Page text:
Databases are the primary way of finding journal articles. Databases consist of indexes which list information about the articles such as author, title, journal information, and subject(s). Sometimes abstracts, or summaries, are included. Some databases also have the full text of the articles, in which case you can also search for keywords in the text. When the full text of an article is not available in the database, use the journal finder to find full text, search the library catalog for the journal, or request the article through Interlibrary Loan. A list of Chemistry journals available through the library is available through the journal finder.
Peer-reviewed, refereed, or scholarly journals have articles that have been reviewed by experts in the field. Not all articles in peer-reviewed journals are reviewed, however. Some may be news, opinion, or short reports. Many databases are either all peer-reviewed journals or have a check box to limit a search to just peer-reviewed journals (not articles).
How do you choose search words? Here are a few ideas for searching in the sciences:
Search for concepts in any keyword search. In general, avoid searching for concepts in the Full Text of an article (stick to titles, abstracts, or keywords). Concepts represented by multiple words can be searched as phrases in many databases by using quotes: "global warming". Be sure to use additional related words and phrases: "global warming", "climate change", "carbon dioxide levels", "greenhouse gas". Search these as separate searches or using the Boolean OR if available: "global warming OR climate change". Connect separate concepts with Boolean AND to restrict your search to articles with both concepts: "global warming AND carbon offsets". Be sure to check for additional Subject Terms and Descriptors in the best results. Use those terms for further searches.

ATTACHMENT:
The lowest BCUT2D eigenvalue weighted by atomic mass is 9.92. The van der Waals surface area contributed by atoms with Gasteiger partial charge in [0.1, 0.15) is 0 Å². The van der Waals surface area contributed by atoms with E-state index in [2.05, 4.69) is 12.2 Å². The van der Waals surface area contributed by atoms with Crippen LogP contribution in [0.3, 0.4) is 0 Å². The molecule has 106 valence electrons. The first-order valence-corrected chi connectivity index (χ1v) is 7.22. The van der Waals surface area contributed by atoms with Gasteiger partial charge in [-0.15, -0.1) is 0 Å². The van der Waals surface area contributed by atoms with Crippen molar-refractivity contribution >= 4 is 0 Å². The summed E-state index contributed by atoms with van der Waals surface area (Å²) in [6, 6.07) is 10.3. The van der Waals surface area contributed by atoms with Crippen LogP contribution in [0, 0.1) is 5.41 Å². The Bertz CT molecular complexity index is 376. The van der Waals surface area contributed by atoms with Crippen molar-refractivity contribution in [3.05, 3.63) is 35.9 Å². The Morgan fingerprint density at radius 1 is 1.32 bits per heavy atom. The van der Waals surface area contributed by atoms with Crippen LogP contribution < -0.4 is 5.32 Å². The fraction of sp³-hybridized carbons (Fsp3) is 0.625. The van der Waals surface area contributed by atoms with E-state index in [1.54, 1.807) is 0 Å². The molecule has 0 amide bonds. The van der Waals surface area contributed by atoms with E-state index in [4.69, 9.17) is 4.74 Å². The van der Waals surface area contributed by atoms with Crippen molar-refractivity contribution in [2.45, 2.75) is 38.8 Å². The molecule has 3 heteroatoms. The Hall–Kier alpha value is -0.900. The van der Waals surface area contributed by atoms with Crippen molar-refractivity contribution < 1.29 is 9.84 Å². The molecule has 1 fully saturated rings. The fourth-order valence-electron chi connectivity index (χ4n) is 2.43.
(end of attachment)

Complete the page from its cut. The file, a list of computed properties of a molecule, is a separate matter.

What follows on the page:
Searching for Latin (Genus species) names is the most accurate way of finding information about a particular animal or plant. Scholarly articles are also more likely to use full species names than are news articles. Searching for just the Genus name will get information on related species. If possible, use a search that covers the Abstract, not just the article title.
When searching for a particular location, you may have to search for both local and regional names (Pelham Bay, Long Island Sound, New York coast, etc.) If possible, searching the Full Text of an article for location names can be useful, as particular locations may not be mentioned in the article title or abstract.
These databases cover many topics, but have selected full text from a variety of environment related journals, books, and reports. PhD dissertations and Masters theses are usually great sources for research topic ideas, literature reviews, and methods.